“There are things like that everywhere,” I informed him snappishly. “Climb on my back and let’s go.”
Zared Gravesend found us outside then, almost three hours later.
I had been trying to explain to Dennis the difference between the tracks of a squirrel and the tracks of a martin. The catch to the story was that both creatures were, of course, ghosts, and tracking was complicated for a human – especially a human with as small a brain as Dennis had. I told him that at least twice, until he got offended and I apologized sincerely and told him to come with me to the Eight-Sided Gazebo, which immediately let him forget any insults and got him curious about ghosts again.
And that’s where Zared found us.
“There you are!” Dennis exclaimed. “You’ve missed half the day! Why’d you sleep so long, Mr. Putnam?”
“I was tired,” Zared said, and I curled my lips in disgust. “Deirdre, I’m hungry. Is there anywhere you can get food around her.”
“You can get your own food in the kitchen,” I informed him somewhat stiffly. “Tell Matilda the cook to bring you whatever you want.”
“Thanks,” he said, either missing or ignoring my tone. “Well, Dennis, what have you done all morning?”
“Explored,” Dennis told him. “We went up to the fifth floor.”
I watched ‘Mr. Putnam’s’ expression carefully as he answered. He tried to keep his face straight, but I was pretty sure I saw a flicker of sudden interest – interest in more than just the new forms of ghosts that inhabited the Floor of Death.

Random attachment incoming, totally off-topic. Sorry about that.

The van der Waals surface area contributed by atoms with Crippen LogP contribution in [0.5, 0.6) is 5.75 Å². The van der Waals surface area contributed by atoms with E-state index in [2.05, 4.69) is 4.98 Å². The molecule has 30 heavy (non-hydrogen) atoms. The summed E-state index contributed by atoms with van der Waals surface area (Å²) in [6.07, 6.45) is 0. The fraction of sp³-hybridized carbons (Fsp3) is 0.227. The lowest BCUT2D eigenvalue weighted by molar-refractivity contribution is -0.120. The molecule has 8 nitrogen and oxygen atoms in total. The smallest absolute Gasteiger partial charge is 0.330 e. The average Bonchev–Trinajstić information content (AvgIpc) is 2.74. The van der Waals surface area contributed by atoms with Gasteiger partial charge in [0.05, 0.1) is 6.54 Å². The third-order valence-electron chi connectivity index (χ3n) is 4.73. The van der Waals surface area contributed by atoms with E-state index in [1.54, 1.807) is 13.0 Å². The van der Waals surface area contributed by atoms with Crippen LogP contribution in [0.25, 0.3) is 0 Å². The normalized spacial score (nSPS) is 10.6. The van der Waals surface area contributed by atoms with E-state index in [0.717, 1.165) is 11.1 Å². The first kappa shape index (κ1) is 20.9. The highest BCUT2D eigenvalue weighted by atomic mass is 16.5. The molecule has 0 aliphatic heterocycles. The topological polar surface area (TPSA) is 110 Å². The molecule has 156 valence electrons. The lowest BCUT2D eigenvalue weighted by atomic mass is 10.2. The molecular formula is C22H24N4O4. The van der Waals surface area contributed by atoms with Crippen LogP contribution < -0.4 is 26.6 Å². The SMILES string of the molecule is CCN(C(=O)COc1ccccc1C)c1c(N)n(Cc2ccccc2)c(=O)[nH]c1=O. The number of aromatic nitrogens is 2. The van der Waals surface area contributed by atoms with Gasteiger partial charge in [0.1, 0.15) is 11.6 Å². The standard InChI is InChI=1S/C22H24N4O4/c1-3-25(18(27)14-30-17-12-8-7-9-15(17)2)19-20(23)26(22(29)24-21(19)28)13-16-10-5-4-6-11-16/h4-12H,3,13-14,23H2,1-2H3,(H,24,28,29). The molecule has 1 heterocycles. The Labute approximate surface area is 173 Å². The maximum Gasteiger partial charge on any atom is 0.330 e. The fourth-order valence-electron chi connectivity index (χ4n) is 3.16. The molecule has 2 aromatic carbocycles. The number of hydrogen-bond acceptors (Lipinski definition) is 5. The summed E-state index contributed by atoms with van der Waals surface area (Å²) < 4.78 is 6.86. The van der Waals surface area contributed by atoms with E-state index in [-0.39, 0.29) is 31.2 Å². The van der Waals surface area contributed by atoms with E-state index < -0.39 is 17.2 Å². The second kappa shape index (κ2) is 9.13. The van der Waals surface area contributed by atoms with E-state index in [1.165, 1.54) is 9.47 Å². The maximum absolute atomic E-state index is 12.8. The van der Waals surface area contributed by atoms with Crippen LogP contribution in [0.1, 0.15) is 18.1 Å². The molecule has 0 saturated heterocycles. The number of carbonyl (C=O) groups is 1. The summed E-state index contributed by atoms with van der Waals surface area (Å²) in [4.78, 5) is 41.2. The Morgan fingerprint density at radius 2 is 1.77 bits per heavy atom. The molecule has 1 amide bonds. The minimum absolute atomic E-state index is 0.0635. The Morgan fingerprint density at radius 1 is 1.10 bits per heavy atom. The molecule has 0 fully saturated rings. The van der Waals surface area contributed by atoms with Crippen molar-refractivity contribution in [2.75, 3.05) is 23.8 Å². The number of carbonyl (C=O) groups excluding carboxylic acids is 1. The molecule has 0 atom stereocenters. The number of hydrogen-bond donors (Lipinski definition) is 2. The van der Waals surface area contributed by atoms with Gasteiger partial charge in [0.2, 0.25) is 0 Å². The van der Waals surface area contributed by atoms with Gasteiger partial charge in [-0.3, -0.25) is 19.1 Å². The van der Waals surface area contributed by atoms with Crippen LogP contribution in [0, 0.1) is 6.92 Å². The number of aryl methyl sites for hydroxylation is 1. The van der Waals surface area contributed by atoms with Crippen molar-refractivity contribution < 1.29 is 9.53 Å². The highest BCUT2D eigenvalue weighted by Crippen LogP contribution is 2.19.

“Oh, really?” Zared asked. “And what did you find up there?”
“Hell,” Dennis said nonchalantly.
The boy looked surprised at the exclamation, then sheepish. “I wasn’t cussing, Mr. Putnam. That’s really what we found. There’s a window – sort of a webcam connection to Hell. We saw a lot of fire, and caves, and little black critters moving around in them.”
“That’s interesting,” Zared remarked. “And then?”
“And then Deirdre closed up the curtain again and we left the room and got chased by ghost dogs.”
“So you’ve had your morning adventure, I see,” the man said. “In that case, I’ll go have breakfast. Where can I find you in an hour?”
Dennis looked at me. I shrugged. “You’ll have to scour the grounds,” I said. “If you run into trouble, just yell.”
He disappeared toward the Manor again, and Dennis turned to me. “What are we going to do now? How about we go visit that glen you told me about?”
“Kysw Glen? Yes, it’s morning – I suppose it’ll be relatively safe,” I agreed. “Climb on my back, or we’ll take forever getting there.”
I loped off the park grounds of the Manor and toward a small, cultivated and not-quite-so-frightening outgrowth of Tyynerth Wood, where a small glen was carefully tended by the ghost gardeners.
“What’s the story here?” Dennis asked, sliding off my back when we reached the glen. He looked around. “This looks perfectly normal – except that there aren’t any birds or other animals around.”